Category Archives: social mobility

All or nothing

Dalrymple writes:

Every way of earning a living that is of service to others is honourable.

We have been infected, he says,

with the idea that only the highest achievement—either in academic status, monetary reward, or public fame—is worthy of respect, and all else counts as failure. From that premise it follows that there is no point in making a vast effort only to be a quiet, respectable, useful, God-fearing failure.

He points out that

it is the absence of this impatient, immature, all-or-nothing attitude to ambition that accounts for the success of Asian immigrants.

Those classless societies, Australia and the USA

Dalrymple is taken to lunch in a grand club by some very rich men. They give him

the benefit of their opinion on Britain’s rigid class system. They appear not to notice that they are being served by a flurry of obsequious men, whose grovelling is certainly the equal of any that I have seen anywhere.

Since Dalrymple’s hosts are

intelligent and cultivated, I conclude that they must feel uneasy about the notion of class, perhaps even guilty at being themselves so obviously members of an upper class, and quite a rarefied one.

The embarrassment of Dalrymple’s interlocutors stems, he explains, from

a common confusion between a class society and a closed one. They are not the same thing. A classless society would be the most closed of all, because in it there could be no social mobility, upward or downward. Everyone would stay where he was because there would be nowhere else to go.

The theory and practice of oligarchical egalitarianism

Screen Shot 2015-05-03 at 11.48.42Dalrymple Q&A

You have spoken, doctor, of what you call the reversal of the direction of emulation. What do you mean?

Until quite recently, emulators emulated those higher in the social scale than themselves, which meant that there were more emulators than emulated. Now it is persons in or from a higher social class who emulate those in a lower social class.

How do those persons from a higher social class do this?

Screen Shot 2015-05-03 at 12.02.44They adopt the manner of speaking, dress and cultural tastes of those below them. Intellectuals affect vulgar expressions, and anyone with an avowed uninterest either in sport or in popular music is suspected at once of enmity towards the people.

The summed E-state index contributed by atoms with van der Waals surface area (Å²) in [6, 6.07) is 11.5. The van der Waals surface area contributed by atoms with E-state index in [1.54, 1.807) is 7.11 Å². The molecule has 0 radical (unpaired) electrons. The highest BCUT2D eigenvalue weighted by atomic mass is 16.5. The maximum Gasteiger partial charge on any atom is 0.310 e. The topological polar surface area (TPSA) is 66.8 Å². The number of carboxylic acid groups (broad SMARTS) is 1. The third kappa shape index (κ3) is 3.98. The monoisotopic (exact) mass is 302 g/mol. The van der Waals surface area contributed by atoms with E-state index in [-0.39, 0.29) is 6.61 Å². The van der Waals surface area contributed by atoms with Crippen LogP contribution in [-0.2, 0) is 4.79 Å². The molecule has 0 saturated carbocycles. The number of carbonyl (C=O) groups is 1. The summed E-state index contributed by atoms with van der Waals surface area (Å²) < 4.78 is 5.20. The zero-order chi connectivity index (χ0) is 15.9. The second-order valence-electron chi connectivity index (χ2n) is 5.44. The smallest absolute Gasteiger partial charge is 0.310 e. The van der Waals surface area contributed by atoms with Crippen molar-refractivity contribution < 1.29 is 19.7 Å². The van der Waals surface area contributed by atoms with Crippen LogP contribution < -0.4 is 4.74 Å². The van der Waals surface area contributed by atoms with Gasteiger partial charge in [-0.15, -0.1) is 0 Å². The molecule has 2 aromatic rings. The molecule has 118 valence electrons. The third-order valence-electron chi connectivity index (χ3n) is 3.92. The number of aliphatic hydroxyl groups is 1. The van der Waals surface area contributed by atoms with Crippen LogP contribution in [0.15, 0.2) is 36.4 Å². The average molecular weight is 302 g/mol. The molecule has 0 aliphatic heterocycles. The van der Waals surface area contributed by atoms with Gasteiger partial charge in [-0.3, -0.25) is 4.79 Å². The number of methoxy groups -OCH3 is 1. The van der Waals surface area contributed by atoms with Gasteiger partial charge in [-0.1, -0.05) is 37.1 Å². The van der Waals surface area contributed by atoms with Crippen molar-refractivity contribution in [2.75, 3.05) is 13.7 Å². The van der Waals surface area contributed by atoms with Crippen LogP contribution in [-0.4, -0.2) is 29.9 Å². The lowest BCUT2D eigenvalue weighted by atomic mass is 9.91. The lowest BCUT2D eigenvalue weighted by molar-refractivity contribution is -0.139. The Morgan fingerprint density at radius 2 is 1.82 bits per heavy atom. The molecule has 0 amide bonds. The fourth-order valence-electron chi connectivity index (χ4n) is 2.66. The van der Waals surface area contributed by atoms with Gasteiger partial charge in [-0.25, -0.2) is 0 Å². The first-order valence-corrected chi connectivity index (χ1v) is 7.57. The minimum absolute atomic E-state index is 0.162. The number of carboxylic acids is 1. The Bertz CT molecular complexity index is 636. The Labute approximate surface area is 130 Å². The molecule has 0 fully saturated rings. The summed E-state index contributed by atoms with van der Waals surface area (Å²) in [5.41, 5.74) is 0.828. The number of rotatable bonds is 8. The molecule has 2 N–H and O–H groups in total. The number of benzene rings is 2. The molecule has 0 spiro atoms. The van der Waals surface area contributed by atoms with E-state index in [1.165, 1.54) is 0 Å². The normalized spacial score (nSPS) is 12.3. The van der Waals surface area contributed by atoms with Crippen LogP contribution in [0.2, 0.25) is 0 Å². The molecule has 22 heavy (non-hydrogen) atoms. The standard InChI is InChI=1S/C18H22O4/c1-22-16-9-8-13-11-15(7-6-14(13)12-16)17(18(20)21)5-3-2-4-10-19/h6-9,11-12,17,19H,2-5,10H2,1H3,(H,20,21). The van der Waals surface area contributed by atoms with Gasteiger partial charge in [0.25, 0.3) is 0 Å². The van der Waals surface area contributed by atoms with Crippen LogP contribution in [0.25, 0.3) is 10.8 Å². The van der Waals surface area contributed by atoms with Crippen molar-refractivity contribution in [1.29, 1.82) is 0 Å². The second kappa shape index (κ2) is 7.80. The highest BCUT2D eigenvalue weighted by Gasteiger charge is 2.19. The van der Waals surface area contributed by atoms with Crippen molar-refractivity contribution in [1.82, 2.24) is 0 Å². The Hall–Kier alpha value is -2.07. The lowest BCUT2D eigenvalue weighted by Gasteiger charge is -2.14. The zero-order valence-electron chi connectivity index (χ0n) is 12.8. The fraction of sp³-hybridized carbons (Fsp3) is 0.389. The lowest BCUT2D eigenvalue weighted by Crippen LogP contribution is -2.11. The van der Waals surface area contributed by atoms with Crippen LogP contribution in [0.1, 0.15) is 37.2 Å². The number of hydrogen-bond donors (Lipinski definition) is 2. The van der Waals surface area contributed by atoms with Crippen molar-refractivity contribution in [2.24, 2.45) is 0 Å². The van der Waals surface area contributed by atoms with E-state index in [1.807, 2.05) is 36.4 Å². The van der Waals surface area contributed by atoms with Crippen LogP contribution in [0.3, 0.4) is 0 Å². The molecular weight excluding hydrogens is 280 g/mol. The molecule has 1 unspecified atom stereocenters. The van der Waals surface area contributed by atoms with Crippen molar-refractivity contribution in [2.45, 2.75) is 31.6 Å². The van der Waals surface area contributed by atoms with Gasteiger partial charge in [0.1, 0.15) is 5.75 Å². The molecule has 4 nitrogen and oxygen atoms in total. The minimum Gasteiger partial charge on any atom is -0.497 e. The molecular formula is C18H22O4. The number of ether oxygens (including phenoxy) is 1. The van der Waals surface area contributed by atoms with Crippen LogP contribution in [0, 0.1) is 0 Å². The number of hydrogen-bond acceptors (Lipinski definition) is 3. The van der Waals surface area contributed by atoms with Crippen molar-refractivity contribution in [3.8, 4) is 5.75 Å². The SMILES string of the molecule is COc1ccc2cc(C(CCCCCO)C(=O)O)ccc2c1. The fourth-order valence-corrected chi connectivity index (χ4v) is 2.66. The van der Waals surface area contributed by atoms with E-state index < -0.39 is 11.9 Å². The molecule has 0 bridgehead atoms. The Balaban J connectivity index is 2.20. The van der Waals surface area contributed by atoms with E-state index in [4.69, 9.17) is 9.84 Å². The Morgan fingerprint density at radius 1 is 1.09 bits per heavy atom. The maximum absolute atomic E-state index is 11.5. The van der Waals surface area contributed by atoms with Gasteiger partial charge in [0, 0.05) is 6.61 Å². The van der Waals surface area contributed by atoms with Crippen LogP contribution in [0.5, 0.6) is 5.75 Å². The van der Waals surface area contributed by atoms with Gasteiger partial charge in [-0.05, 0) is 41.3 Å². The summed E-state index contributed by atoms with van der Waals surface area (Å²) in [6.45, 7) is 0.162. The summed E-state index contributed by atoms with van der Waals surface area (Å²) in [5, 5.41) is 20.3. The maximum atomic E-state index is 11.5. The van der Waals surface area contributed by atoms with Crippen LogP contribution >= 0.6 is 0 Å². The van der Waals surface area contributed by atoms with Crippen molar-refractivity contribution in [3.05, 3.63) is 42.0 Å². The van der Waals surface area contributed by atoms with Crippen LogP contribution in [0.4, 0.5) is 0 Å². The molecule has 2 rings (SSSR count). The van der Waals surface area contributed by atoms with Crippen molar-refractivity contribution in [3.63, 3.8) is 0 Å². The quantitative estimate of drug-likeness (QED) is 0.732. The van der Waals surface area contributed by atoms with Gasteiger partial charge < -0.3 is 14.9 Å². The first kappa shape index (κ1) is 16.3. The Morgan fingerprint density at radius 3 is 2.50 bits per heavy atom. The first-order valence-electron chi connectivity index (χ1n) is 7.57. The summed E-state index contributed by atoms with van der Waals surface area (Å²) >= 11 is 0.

What is the meaning of this change in the direction of cultural influence and aspiration?

It signifies the complete ideological victory of egalitarianism, from which few dare derogate.

Is not this all quite bogus?

Screen Shot 2015-05-03 at 12.28.29Of course. There is a vast difference between the pays idéologique and the pays réel. The desire for social and economic advance, to be at the top rather than at the bottom of the social scale, is as acute as ever. The scramble for position and prestige is ferocious.

The pretence must be kept up, must it not?

The desire to stand out from and above one’s fellows cannot be avowed, except perhaps in the context of sport.

Musée du quai Branly, Paris

Masks, Musée du quai Branly, Paris

Granted that the downward cultural aspiration of members of the corrupt élite is purely defensive, how do they maintain the fiction?

If they indulge in egalitarianism in the symbolic field, they hope that their economic inegalitarianism will go, if not unnoticed, at least less noticed. Once they are in private, they can drop their affected egalitarianism for public consumption and become what they are in reality, namely ferocious élitists.

Erzherzogin Maria Antonia am Spinett. Franz Xaver Wagenschön, c. 1769. Kunsthistorisches Museum, Vienna

Erzherzogin Maria Antonia am Spinett. Franz Xaver Wagenschön, c. 1769. Kunsthistorisches Museum, Vienna

So the downward cultural aspiration, or apparent aspiration, is to the élitists vital.

It is the means by which the contradiction between the pays idéologique and the pays réel is reconciled, though only in appearance. And in a society in which what is virtual is as important as, if not more important than, what is real, an apparent reconciliation is as important as a real one.

Is there not a difficulty with this?

The problem is that what starts as affectation becomes habit which becomes character. In the end, the play-acting becomes real. If Marie Antoinette had played shepherdess for long and often enough, that is what eventually she would have been. The coarseness of popular culture triumphs — by degrees, to be sure — over all other forms.

What is the effect of the false egalitarianism on social mobility?

Snakes and ladders, late 19th century. Victoria & Albert Museum, London

Snakes and ladders, India, late 19th century. Victoria & Albert Museum, London

The fact that the higher echelons now ape the lower means that the lower have no need to aspire to anything in order to imagine themselves to be rising in the social scale, for there is nothing higher to emulate. The false egalitarianism serves to conserve the social structure as a fly is conserved in amber. Social mobility falls while culture becomes less refined.

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